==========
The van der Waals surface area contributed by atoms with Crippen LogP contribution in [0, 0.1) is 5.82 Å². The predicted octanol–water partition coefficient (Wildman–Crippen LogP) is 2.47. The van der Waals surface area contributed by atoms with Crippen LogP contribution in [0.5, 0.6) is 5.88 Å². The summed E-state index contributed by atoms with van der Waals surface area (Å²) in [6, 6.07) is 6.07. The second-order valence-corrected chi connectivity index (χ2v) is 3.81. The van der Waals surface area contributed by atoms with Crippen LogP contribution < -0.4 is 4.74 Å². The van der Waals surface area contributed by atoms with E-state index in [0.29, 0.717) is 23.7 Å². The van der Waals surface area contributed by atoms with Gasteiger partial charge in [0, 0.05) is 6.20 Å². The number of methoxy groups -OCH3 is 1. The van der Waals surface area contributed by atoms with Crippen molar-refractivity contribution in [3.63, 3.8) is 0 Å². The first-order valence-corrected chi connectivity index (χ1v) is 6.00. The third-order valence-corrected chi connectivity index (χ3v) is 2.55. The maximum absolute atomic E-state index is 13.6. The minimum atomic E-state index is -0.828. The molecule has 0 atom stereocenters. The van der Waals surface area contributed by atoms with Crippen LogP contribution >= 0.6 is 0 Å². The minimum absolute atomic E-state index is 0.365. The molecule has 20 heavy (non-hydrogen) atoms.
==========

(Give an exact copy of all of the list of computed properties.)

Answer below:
The van der Waals surface area contributed by atoms with Crippen LogP contribution in [0, 0.1) is 5.82 Å². The predicted octanol–water partition coefficient (Wildman–Crippen LogP) is 2.47. The van der Waals surface area contributed by atoms with Crippen LogP contribution in [0.5, 0.6) is 5.88 Å². The summed E-state index contributed by atoms with van der Waals surface area (Å²) in [6, 6.07) is 6.07. The second-order valence-corrected chi connectivity index (χ2v) is 3.81. The van der Waals surface area contributed by atoms with Crippen LogP contribution < -0.4 is 4.74 Å². The van der Waals surface area contributed by atoms with E-state index in [0.29, 0.717) is 23.7 Å². The van der Waals surface area contributed by atoms with Gasteiger partial charge in [0, 0.05) is 6.20 Å². The number of methoxy groups -OCH3 is 1. The van der Waals surface area contributed by atoms with Crippen molar-refractivity contribution in [3.63, 3.8) is 0 Å². The first-order valence-corrected chi connectivity index (χ1v) is 6.00. The third-order valence-corrected chi connectivity index (χ3v) is 2.55. The maximum absolute atomic E-state index is 13.6. The minimum atomic E-state index is -0.828. The molecule has 0 atom stereocenters. The van der Waals surface area contributed by atoms with Crippen LogP contribution >= 0.6 is 0 Å². The minimum absolute atomic E-state index is 0.365. The molecule has 20 heavy (non-hydrogen) atoms.